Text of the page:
According to Scientific American, marijuana use has increased in adults between ages 50 to 64 by over 60% since 2006. More surprisingly, adults over the age of 65, cannabis use has increased 250%. While it may be surprising to some that your parents may be puffing without you even knowing it, if your marijuana retail operation isn’t working hard to engage the over 55 crowd, you can be seriously missing out on some profit and clients. Here are some ways that your marijuana retail store can engage in some intentional strategies to engage the over 55 crowd and unlock business growth:
Focus in on Seniors’ Medical Needs
While there isn’t a full data set that can explain the uses for cannabis in older people across the board, data like that from Health Canada, representing a country about to legalize for adult use cannabis next year, revealed that about 2/3 of medical marijuana patients in the country are using marijuana for arthritis and joint pain. This is a common ailment as people age. In addition to arthritis, pain-associated ailments are common in older people, including more complicated diseases like fibromyalgia, which is getting a lot more attention in the cannabis world as it proves an effective solution for many. Spanning the medical and emotional, cannabis has been looked at in great detail for the relief of PTSD, which is something that older generations, including veterans and individuals who have experienced other types of trauma, have been promoting widely in the cannabis movement. Do your research and be empathetic to older generations by acknowledging common ailments and conditions the over 55 crowd may commonly suffer from and design your marketing strategy, cannabis education, and in-store information to appeal to those individuals.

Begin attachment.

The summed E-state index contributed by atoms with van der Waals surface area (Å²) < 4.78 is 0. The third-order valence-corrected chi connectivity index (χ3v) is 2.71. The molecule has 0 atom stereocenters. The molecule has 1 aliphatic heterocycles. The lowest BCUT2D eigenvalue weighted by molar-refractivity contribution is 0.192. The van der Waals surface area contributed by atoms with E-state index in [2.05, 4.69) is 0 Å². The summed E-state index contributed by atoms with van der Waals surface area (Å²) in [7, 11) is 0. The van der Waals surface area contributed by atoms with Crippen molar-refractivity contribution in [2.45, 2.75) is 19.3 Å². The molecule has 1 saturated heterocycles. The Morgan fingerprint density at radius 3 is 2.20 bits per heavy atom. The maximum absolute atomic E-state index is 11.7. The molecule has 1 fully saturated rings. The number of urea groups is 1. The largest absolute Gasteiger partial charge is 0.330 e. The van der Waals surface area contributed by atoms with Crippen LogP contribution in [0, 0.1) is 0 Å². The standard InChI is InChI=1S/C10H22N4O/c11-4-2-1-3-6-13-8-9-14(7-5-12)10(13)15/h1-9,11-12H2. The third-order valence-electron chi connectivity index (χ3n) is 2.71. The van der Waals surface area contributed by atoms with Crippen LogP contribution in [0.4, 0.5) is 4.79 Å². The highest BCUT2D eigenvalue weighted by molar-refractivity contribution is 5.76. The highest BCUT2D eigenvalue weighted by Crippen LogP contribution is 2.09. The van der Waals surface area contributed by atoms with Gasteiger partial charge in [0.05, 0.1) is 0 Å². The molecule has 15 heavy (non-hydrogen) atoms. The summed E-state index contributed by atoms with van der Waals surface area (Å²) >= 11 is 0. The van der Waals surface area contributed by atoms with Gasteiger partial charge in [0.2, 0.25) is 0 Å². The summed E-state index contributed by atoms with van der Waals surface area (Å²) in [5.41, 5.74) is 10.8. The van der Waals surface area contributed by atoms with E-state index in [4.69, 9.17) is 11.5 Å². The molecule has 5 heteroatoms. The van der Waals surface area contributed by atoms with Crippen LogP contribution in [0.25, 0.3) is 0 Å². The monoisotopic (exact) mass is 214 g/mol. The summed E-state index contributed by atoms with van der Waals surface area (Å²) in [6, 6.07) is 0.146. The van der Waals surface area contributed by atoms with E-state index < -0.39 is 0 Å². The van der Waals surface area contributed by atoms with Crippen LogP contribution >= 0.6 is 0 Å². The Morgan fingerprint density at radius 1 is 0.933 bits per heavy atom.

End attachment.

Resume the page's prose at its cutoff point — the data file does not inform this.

Appeal to the Social Needs of Seniors
One of the benefits of cannabis that is being lauded to the over 55 crowd is the social, emotional and mental effects that cannabis can have on the elder’s brain, with Scientific American revealing that cannabis can actually potentially reverse the aging process in the brain. Cannabis is known to improve mood and increase feelings of sociability, especially with Sativa-dominant strains. In addition, creativity can get stimulated in a brain through cannabis, perhaps unlocking new ideas for hobbies and interests as people adjust to new realities post-retirement. Use your in-store space to hold special events that bring together cannabis and social events, targeted for the over 55 crowd. Paint nights, community talks, or socials that get people together to learn about the newest products in cannabis dispensaries are a great way to bring new faces into your marijuana retail space.
Targeted Cannabis Education
With marijuana retail dispensaries noticing an increase in older generations using cannabis, both for medicinal and recreational reasons, it’s important, and responsible, to ensure that you’re providing cannabis education for your clients. Take a page from the book of Farmacy in British Columbia in Canada, who has taken its over 55 crowd seriously by rolling out a full cannabis education program targeted to seniors that is accessible online and in store. It’s important that people in the over 55 crowd know that cannabis potency has crept up dramatically in the last few decades; the stuff they got back in the 60s, 70s, and 80s, likely won’t hold a candle to the materials they can purchase today. They need to be prepared for this and understand dosing and the effects of different strains. Chances are too, they’ll be wide-eyed when they see how far cannabis consumption technology and methods have come since the good ol’ days where it was usually only “grass” they could access. Cannabis education can take many forms from in-store speaking engagements to online resources, to having thoughtfully designed pamphlets, to the engagement that your budtenders have with the customer. Take every opportunity to ensure that your customer knows their stuff about cannabis, especially those who are trying it for the first time.
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Published: May 15, 2018
Founder & Interim Editor of L.A. Cannabis News